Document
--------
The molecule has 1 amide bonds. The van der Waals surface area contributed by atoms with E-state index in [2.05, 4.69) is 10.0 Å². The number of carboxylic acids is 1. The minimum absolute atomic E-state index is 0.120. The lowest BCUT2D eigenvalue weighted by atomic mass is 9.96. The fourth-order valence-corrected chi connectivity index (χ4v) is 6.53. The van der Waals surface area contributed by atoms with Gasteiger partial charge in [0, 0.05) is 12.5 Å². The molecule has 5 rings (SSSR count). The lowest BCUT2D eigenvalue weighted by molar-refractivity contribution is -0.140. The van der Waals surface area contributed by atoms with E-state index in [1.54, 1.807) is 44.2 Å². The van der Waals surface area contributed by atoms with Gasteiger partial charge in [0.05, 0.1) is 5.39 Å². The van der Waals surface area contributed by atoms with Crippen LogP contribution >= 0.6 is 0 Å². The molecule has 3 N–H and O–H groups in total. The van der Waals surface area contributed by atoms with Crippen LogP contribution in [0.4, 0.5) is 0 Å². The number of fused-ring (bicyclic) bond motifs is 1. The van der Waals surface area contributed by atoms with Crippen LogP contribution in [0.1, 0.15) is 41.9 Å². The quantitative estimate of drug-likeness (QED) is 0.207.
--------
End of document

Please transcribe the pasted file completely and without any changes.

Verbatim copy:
The molecule has 1 amide bonds. The van der Waals surface area contributed by atoms with E-state index in [2.05, 4.69) is 10.0 Å². The number of carboxylic acids is 1. The minimum absolute atomic E-state index is 0.120. The lowest BCUT2D eigenvalue weighted by atomic mass is 9.96. The fourth-order valence-corrected chi connectivity index (χ4v) is 6.53. The van der Waals surface area contributed by atoms with Gasteiger partial charge in [0, 0.05) is 12.5 Å². The molecule has 5 rings (SSSR count). The lowest BCUT2D eigenvalue weighted by molar-refractivity contribution is -0.140. The van der Waals surface area contributed by atoms with E-state index in [1.54, 1.807) is 44.2 Å². The van der Waals surface area contributed by atoms with Gasteiger partial charge in [0.05, 0.1) is 5.39 Å². The van der Waals surface area contributed by atoms with Crippen LogP contribution >= 0.6 is 0 Å². The molecule has 3 N–H and O–H groups in total. The van der Waals surface area contributed by atoms with Crippen LogP contribution in [0.4, 0.5) is 0 Å². The number of fused-ring (bicyclic) bond motifs is 1. The van der Waals surface area contributed by atoms with Crippen LogP contribution in [0.1, 0.15) is 41.9 Å². The quantitative estimate of drug-likeness (QED) is 0.207.